Mastering PPC: Ad Extension Basics, Part 1

What are Ad Extensions?

Ad extensions are additional features that show with text ads on the SERPs. Ad Extensions are optional features on Google AdWords ( and Bing Ads ( and  Ad Extensions are not available on search partners.

Ad Extensions are most often shown with ads in high positions (usually 1-3) but can sometimes show in lower positions.

An example of Google ad extensions
An example of Google ad extensions


An example of Bing ad extensions
An example of Bing ad extensions


When did Ad Extensions become available?

Ad Extensions were introduced on Google AdWords in July of 2009, and on Bing Ads in March of 2012.

Are SiteLinks and Ad Extensions the same thing?

No. Though these two terms are often used interchangeably, Ad Extensions and SiteLinks are not the same thing.

SiteLinks are one type of Ad Extension (for a more thorough discussion of ad extension types tune in for the next installment of this blog series next week!) SiteLinks can also be associated not just with paid search ads, but also with organic listings. In fact, were rolled out on organic listings in 2006 on Google and 2007 on MSN, years before they were available as an option for paid search advertisers.


Organic SiteLinks on Google
Organic SiteLinks on GoogleOrganic SiteLinks on Bing
Organic SiteLinks on Bing


What do Ad Extensions do?

While different Ad Extension formats offer specific benefits (again, tune in next week!) there are a few perks that are universal across all variations:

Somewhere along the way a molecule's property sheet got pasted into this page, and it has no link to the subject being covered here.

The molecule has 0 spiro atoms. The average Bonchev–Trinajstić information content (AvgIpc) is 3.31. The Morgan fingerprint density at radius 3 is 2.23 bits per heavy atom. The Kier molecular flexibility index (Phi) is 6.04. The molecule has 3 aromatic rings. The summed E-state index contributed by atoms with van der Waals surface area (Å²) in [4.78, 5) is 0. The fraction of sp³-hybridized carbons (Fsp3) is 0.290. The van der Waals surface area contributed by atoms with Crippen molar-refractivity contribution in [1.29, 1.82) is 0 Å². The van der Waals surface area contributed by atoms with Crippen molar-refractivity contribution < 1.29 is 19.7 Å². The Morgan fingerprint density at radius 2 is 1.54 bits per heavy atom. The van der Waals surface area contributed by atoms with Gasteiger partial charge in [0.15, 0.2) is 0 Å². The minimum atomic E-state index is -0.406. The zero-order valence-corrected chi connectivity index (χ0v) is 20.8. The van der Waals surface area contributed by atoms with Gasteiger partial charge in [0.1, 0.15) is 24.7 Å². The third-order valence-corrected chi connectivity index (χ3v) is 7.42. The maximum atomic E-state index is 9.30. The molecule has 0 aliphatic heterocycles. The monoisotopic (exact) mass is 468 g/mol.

Get attention


While in position two, the second ad featured above takes up more space on the SERP and draws more attention with the addition of an Ad Extension (in this case a form ad extension.) This can help improve your click-through-rate and lower your cost per click by improving quality score.

Provide additional information

Ad Extensions offer additional characters or fields to communicate information about your website, company and products. By using this space to outline additional benefits or more explicitly describe your offerings you can entice qualified users to click and disqualify users that aren’t likely to convert before they click and cost you money.

Drive to a more specific landing page

Many Ad Extensions offer users the option of clicking deeper into the site based on the extension.  By offering different landing pages via Ad Extensions, you can offer users more options and place them on more relevant pages. This can boost conversion rate.


How do I get Ad Extensions?

Ad extensions can be opted into and customized from within the Google Adwords and Bing Ads browser interfaces. Select extension types can also be created and personalized via the AdWords Editor and Bing Ads Editor desktop tools (one more time, tune in next week!)

Is there an additional fee for Ad Extensions?

No. Ad extensions can be incorporated into your existing paid search ads for no additional fee. Users will be charged up to your maximum CPC for a click to your extension the same as if they had clicked on the primary body of your ad.


Hopefully this overview ad extensions helped!  I’ll be continuing this series next week with a deeper dive into the different types of extensions available on Bing and Google, and the benefits of each type of ad extension.  Be sure to check back in on Thursday 7.18!